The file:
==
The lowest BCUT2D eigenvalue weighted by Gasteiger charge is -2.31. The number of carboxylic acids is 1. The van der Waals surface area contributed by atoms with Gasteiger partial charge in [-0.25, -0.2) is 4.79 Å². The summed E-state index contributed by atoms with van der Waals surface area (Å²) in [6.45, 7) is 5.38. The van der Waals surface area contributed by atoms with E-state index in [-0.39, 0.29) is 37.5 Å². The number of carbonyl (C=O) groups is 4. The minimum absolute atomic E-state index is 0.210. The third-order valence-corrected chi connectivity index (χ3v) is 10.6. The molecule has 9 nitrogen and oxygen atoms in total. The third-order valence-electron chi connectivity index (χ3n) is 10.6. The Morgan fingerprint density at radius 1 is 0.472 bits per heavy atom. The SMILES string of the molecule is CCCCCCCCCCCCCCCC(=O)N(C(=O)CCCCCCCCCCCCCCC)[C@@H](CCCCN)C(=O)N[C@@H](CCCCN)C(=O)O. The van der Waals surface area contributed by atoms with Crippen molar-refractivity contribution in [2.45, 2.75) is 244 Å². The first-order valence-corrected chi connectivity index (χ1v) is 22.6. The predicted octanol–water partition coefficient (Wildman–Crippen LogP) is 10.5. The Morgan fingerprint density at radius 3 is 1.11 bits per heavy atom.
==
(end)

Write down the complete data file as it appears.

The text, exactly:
The lowest BCUT2D eigenvalue weighted by Gasteiger charge is -2.31. The number of carboxylic acids is 1. The van der Waals surface area contributed by atoms with Gasteiger partial charge in [-0.25, -0.2) is 4.79 Å². The summed E-state index contributed by atoms with van der Waals surface area (Å²) in [6.45, 7) is 5.38. The van der Waals surface area contributed by atoms with E-state index in [-0.39, 0.29) is 37.5 Å². The number of carbonyl (C=O) groups is 4. The minimum absolute atomic E-state index is 0.210. The third-order valence-corrected chi connectivity index (χ3v) is 10.6. The molecule has 9 nitrogen and oxygen atoms in total. The third-order valence-electron chi connectivity index (χ3n) is 10.6. The Morgan fingerprint density at radius 1 is 0.472 bits per heavy atom. The SMILES string of the molecule is CCCCCCCCCCCCCCCC(=O)N(C(=O)CCCCCCCCCCCCCCC)[C@@H](CCCCN)C(=O)N[C@@H](CCCCN)C(=O)O. The van der Waals surface area contributed by atoms with Crippen molar-refractivity contribution in [2.45, 2.75) is 244 Å². The first-order valence-corrected chi connectivity index (χ1v) is 22.6. The predicted octanol–water partition coefficient (Wildman–Crippen LogP) is 10.5. The Morgan fingerprint density at radius 3 is 1.11 bits per heavy atom.